By Del Quentin Wilber
Washington Post Staff Writer
Saturday, July 7, 2007
In the 13 years since Boeing last introduced a new jetliner, it has slogged through one of the toughest stretches in its lengthy history, enduring corporate scandals, major production problems, executive turnover and even questions about whether it should abandon the commercial airplane business.
Tomorrow, the company will go a long way toward laying those doubts to rest when it rolls out the eagerly anticipated 787 Dreamliner.
Made mostly of high-tech composite materials, the wide-body 787 promises extra comfort for passengers and extra fuel efficiency for carriers. Boeing has already snapped up more than 640 orders for the jet from 45 customers worldwide, the most successful launch of a plane in civil aviation history, the company says.
Analysts caution, however, that many challenges remain for Boeing. While the glare of television lights and cameras tomorrow may dramatize the arrival of the 787, it still lacks much of the wiring and electronic devices needed to make it fly. Nobody knows for sure how it will handle in flight or how long it will take federal regulators to certify that it is safe to operate. Analysts warn that regulators may spend extra time scouring the plane and data supplied by Boeing because no commercial jet has been built so extensively out of composites instead of traditional aluminum.
Boeing chose tomorrow for the rollout because of the date's symbolism: 7/8/07. The plane is scheduled to make its first flight in late August or September. Boeing representatives said they expect an on-time delivery of the first 787 to All Nippon Airways in May.
The manufacturer, which relied heavily on a worldwide network of contractors to build the high-tech jet, will hold a global party tomorrow to celebrate its rollout from an assembly plant in Everett, Wash. Boeing is scheduled to begin broadcasting the festivities live at 6:30 p.m. EDT on its Web site and on satellite television providers like Dish Network and DirecTV.
Excitement about the rollout has filled Internet bulletin boards and forums. An enterprising airplane enthusiast even snapped some photographs of the 787 as it was being rolled about midnight one day last month from one hangar to another to be painted. He posted them on Airliners.net, a popular aviation bulletin board. They are the first photos of the finished plane to be published. The pictures then appeared on the front page of a Seattle newspaper.
"The 787 is the talk of the town, aviation-wise," said the photographer, Charles Conklin, who said he took his pictures from a nearby parking lot and plans on returning to areas near the Boeing plant to watch the ceremonies tomorrow.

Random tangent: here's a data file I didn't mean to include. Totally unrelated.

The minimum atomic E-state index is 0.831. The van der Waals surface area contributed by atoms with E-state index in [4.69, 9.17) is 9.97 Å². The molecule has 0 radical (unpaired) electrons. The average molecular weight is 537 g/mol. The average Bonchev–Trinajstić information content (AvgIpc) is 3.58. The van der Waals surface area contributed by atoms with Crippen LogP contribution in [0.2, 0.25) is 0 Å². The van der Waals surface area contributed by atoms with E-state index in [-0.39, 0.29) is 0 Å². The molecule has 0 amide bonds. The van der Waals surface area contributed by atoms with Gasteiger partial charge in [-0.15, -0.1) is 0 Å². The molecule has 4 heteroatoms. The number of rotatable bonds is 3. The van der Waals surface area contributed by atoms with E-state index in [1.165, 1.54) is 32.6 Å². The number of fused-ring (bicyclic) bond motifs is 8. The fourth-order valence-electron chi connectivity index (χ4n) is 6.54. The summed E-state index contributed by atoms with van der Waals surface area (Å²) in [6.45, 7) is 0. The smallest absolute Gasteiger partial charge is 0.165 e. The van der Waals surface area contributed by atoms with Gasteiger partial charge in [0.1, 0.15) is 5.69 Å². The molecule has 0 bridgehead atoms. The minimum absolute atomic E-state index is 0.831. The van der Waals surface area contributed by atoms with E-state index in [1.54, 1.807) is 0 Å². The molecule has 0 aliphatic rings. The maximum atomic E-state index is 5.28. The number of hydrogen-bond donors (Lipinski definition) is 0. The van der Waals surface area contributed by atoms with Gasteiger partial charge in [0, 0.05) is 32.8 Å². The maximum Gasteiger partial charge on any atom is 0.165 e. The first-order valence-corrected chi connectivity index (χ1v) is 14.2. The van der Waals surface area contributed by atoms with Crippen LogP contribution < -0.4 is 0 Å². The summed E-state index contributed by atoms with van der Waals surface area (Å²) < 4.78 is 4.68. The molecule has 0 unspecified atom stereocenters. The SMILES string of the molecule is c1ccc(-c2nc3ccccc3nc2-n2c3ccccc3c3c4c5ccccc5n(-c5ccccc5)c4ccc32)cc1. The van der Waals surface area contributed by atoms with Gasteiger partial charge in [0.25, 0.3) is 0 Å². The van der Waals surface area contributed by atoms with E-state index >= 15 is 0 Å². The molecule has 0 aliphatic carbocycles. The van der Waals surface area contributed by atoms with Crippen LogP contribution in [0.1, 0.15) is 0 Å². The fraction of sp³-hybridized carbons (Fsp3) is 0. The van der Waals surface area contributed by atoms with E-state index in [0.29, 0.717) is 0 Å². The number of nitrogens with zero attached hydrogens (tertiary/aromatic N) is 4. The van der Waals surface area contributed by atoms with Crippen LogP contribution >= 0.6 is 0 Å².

The brightly colored 787 that emerges will not look much different than other aircraft, but its looks are deceiving. Boeing says the plane represents the latest in technology and in efforts to cut down on fuel consumption and make the passenger experience more enjoyable. Composite materials, made of carbon fibers and used in the fuselage, will allow the plane to have bigger windows and better air quality and pressure, perhaps cutting down on passengers' jet lag. It will also have interior lights that are more soothing to the eyes.
The plane promises to be 20 percent more fuel efficient than the one it will replace, the 767. Boeing says the fuel efficiency stems from both the composite materials and better engines. The plane will seat 210 to 330 passengers, depending on the model, which will allow airlines to better target medium-size cities and avoid congested hubs.
"It's about having the right airplane at the right time with the right capabilities," said Randy Tinseth, vice president of marketing for Boeing, explaining the plane's sales record.
The 787s list for $146 million to $200 million.
Boeing is using a new production model to build the jet, relying on outside contractors to build much of the plane. The parts are flown in super-jumbo jets to the plant in Everett for final assembly.
Outside analysts say the 787, which cost an estimated $8 billion to develop, has helped Boeing regain its dominance in the commercial airplane market, perhaps for another decade. With the help of the Dreamliner, Boeing surpassed Airbus, its European rival, in sales last year for the first time since 2000.
While Airbus is busy trying to develop its A350 XWB -- designed to compete with the 787 and its big brother, the 777 -- Boeing will have the cash and resources to create a narrow-body jet to replace its ubiquitous 737 or the wide-body 777. Airbus will be struggling to keep up, particularly as it continues to deal with high-profile production problems that have delayed the delivery of its super-jumbo A380 by two years, analysts said.
"Boeing is in the driver's seat," said Scott Hamilton, an analyst who covers the aerospace industry. "Not only did it obviously put to rest those rumors a few years ago that Boeing was going to go out of the commercial airplane business, this sledge-hammers that to death."
Boeing is still trying to overcome several production hurdles. Last year, it began allocating extra teams of engineers and millions of dollars to deal with problems with its suppliers and at its home base. It must overcome a shortage of some parts, particularly the super-strong titanium fasteners that hold the plane together. During assembly, two fuselage sections did not fit properly. Boeing officials played down those issues in interviews, saying they were happy with how the plane came out.
Meanwhile, the shadow of Airbus's A380 production fiasco looms over the 787 project. If the 787 is delivered more than two months late, analysts and journalists are likely to pounce.
"At this stage of the program, they are still learning to manage the supply chain, but there are no red flags so far," said Richard Aboulafia, an analyst with the Teal Group. "But we just don't know how the aircraft will perform when it enters service."